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CASE STUDY: GLOBAL STOCK MARKET CRASH AND FLIGHT TO
SAFETY, FEBRUARY 27, 2007

Tuesday, Feb 27, 2007: Stocks dropped and s...
U.S. stocks plunged, wiping out about $600 billion in market value and erasing all
of 2007's gains. The Dow Jones Industri...
people back to what they perceive as the lowest risk market. And that is U.S.
Treasuries," said Jerry Webman, senior inves...
employment growth slowed. The yield touched 4.4485 percent, the lowest since
Dec. 6, 2006.

Emerging market sovereign debt...
By the close Wednesday in Asia, the Shanghai and Shenzhen 300 closed higher
after the Shanghai Securities News report and ...
currencies. Yen concern focused on recent weak industrial production and
slumping retail sales figures.

In addition, a te...
Federal Reserve Chairman Ben Bernanke told Congress on Wednesday that the
administration and federal regulators are closel...
According to JPMorgan Chase & Co.'s EMBI Plus index, emerging-market bond
yield spreads today narrowed 12 basis points, th...
1406.82. The Nasdaq Composite Index increased 8.29, or 0.3 percent, to
2416.15. On the New York Stock Exchange, seven stoc...
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CASE STUDY: GLOBAL STOCK MARKET CRASH AND FLIGHT TO SAFETY ...

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CASE STUDY: GLOBAL STOCK MARKET CRASH AND FLIGHT TO SAFETY ...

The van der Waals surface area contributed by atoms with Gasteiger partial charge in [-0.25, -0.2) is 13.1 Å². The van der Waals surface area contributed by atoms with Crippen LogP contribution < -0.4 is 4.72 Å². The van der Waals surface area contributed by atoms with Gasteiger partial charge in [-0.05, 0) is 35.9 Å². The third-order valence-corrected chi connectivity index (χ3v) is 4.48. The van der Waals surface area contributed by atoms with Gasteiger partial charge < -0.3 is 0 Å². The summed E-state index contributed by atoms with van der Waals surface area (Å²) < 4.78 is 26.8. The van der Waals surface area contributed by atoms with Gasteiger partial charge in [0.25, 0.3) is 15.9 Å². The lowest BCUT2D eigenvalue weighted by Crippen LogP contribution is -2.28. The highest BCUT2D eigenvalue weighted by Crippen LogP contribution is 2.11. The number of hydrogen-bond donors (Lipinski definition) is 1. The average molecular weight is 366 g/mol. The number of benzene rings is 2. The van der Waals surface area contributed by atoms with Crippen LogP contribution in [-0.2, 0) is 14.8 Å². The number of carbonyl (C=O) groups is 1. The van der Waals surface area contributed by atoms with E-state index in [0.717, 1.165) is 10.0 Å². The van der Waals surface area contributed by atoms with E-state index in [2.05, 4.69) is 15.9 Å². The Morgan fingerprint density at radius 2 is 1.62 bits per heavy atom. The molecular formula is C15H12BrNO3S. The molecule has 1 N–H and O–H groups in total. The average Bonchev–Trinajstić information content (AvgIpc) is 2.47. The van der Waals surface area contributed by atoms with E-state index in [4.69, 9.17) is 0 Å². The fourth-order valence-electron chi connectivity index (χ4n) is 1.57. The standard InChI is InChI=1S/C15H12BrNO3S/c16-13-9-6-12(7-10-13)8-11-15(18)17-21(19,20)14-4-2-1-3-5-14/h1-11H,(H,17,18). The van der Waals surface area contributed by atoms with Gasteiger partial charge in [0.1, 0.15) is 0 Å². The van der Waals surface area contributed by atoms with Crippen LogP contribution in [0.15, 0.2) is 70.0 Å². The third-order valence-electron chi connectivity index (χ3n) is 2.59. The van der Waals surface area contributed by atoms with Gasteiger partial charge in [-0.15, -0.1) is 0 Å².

1. 1. CASE STUDY: GLOBAL STOCK MARKET CRASH AND FLIGHT TO SAFETY, FEBRUARY 27, 2007 Tuesday, Feb 27, 2007: Stocks dropped and safe-haven government bonds rallied around the globe on Tuesday after the biggest daily loss in a decade on China's main stock market and soft U.S. manufacturing data sparked a pullback in risk-taking. China's government approved a special task force to clamp down on illegal share offerings and investments with borrowed money after stock market indexes had climbed to record levels. In the U.S., the US Commerce Department said orders placed with U.S. factories for durable goods slumped 7.8 percent following a 2.8 percent gain in December. Orders excluding transportation equipment slid 3.1 percent. The US figures suggest reluctance among companies to invest has carried into 2007. Bloated stockpiles at auto dealers and construction-equipment makers may restrain production early this year, Federal Reserve Chairman Ben S. Bernanke told Congress this month. On Tuesday, in China, the Shanghai Composite index plummeted 8.8 percent, in part on fears Chinese authorities would crack down on the speculation that drove the index to record highs this week. Other stock markets then fell like dominoes. Over the last 12 months, leading up to Tuesday, the Shanghai Composite Index had increased about 100%. China's Shanghai and Shenzhen 300 Index slumped 9.2 percent, also from a record. It had jumped 13 percent in the previous six sessions. The rout wiped out $107.8 billion from the market value of China's companies, which had doubled in the past year. In currency markets, the Japanese yen surged after the jump in market volatility caused market participants to rush for the exit from their carry trades -- a popular strategy in which investors borrow in low-yielding currency to fund investments in other higher-yielding regions. "What we're really looking at here is a big move away from risk," said David Durrant, currency strategist at Julius Baer Investment Management in New York. "The big fall in Chinese stocks especially has got some people nervous about the carry trade." The sell-off in U.S. stocks was widespread, but shares of companies that rely heavily on Chinese demand, including Caterpillar Inc. were among the biggest decliners.